Let's take this a step further and consider three separate scenarios:

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Scenario 1:  Not Enough Stress (Purple Dashed Line)

In this scenario, the athlete has not been stressed nearly enough.  While they did accumulate low levels of fatigue, it wasn't enough to force a positive adaptation (notice how the purple dashed line doesn't cross back over the original fitness level).

Scenario 2:  Too Much Stress (Red Dashed Line)

This is the exact opposite of our first scenario:  the athlete has been stressed far too much (driven too low) and can't adequately recover.  In other words, they dug a hole too deep to climb out of (again...not surpassing the original fitness level and maybe even getting worse).

Scenario 3:  Just Right (Green Dashed Line)

Jackpot!  The athlete has been stressed enough to force adaptation to occur.  Fatigue accumulated, but it was the right amount of fatigue because the athlete could adequately recover from it.

The Minimal Adaptable Load

What you just experienced in Scenario 3 is the minimal adaptable load.  And seeing as this is a term you're probably not familiar with (I'm fairly certain I made it up this past weekend) let's go ahead and define it:

The minimal adaptable load represents the total amount of volume in tons/lbs/kgs that must be lifted over the course of a designated period of time in order to incur a positive adaptation in a fitness quality.

Hopefully I don't need to explain why this concept is important, but this value does change with time.  When you first start off training you can practically just look at weights and get stronger, but once you've been lifting for a while it takes a little more effort to keep putting weight on the bar.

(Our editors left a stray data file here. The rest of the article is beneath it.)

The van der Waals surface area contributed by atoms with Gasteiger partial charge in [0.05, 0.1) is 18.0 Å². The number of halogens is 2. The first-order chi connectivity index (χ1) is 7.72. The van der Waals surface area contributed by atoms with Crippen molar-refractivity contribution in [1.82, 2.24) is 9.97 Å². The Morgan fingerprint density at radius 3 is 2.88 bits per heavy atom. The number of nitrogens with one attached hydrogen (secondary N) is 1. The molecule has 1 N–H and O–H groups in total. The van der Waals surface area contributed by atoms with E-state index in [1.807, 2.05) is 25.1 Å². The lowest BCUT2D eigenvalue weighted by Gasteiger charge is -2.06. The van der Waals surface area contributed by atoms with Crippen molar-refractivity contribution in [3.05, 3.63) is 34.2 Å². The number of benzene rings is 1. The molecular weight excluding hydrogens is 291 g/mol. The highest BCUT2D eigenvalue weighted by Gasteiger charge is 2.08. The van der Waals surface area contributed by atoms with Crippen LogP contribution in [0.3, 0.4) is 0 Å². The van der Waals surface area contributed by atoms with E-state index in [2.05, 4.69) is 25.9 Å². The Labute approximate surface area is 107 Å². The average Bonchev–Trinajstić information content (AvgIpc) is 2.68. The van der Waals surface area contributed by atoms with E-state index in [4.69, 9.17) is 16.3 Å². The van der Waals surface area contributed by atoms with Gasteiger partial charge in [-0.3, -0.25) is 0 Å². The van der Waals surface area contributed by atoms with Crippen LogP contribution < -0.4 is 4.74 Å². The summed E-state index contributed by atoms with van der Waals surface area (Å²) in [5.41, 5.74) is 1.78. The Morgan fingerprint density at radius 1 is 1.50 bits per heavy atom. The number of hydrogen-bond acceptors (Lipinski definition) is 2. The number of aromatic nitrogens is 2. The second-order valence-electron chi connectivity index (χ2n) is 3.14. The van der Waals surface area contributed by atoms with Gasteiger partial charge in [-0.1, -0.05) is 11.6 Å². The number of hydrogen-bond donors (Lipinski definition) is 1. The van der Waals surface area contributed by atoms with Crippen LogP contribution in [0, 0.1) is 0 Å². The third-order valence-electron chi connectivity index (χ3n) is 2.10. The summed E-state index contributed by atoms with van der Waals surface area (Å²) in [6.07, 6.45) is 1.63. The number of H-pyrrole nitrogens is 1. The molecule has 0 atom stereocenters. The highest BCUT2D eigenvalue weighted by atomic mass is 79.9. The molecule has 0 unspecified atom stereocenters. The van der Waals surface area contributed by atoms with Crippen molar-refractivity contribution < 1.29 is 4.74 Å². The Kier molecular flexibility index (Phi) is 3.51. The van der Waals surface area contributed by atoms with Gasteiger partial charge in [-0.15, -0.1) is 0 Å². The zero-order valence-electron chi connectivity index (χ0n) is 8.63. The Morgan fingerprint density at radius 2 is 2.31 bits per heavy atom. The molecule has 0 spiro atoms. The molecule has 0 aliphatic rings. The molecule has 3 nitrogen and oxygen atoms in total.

Which brings us to our next big point:

The Beginner vs. The Advanced Athlete

I think the real beauty of the minimal adaptable load shows through when considering how you go about training a beginner vs. a more advanced athlete.

Since the beginner has a lower training age it won't take nearly as much stress/load to improve a given fitness quality.  The more advanced athlete with an older training age, on the other hand, will require significant stress/loading to improve a given fitness quality.

For example, take a freshman in high school who hasn't touched weights once his entire life and an all american going into his senior year of college.  Different scenarios?

You bet your ass they are.

And that has to show through in their programming.

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The beginner can afford to train several different fitness qualities at once because it doesn't take much loading to incur a positive adaptation.  For example, let's say it takes 300 lbs of volume (and this is a completely arbritrary number) for him to see improvement in maximal strength.  That's not much at all, so you can afford to go after multiple qualities at once.

The advanced athlete, on the other hand, might need 10,000 lbs of volume (again, made up number) to see progress.  Thus, he needs to periodize his programming to focus on one fitness quality at a time.  He cannot train max strength, strength speed, and speed strength simultaneously because it'll be impossible to make progress in any category.  If he actually did perform the necessary amount of loading in each category he'd be so overtrained that he'd get worse.

Keeping Track of Training

The other important thing to note is that you should be keeping track of your training (and your athletes training if you're a coach).

If you don't have these numbers, then how are you ever going to appropriately monitor training from month to month, and year to year.

For example, let's say you hit a 3 month block aimed at improving your deadlift.  At the end of those three months you retest and see very minimal gains.  What should you do next?

Well...you should consult you're training log.  Look at volume, look at intensity, look at how many different fitness qualities you're attempting to train at once etc.  In essence, bury yourself in the numbers and figure out where your program is coming up short.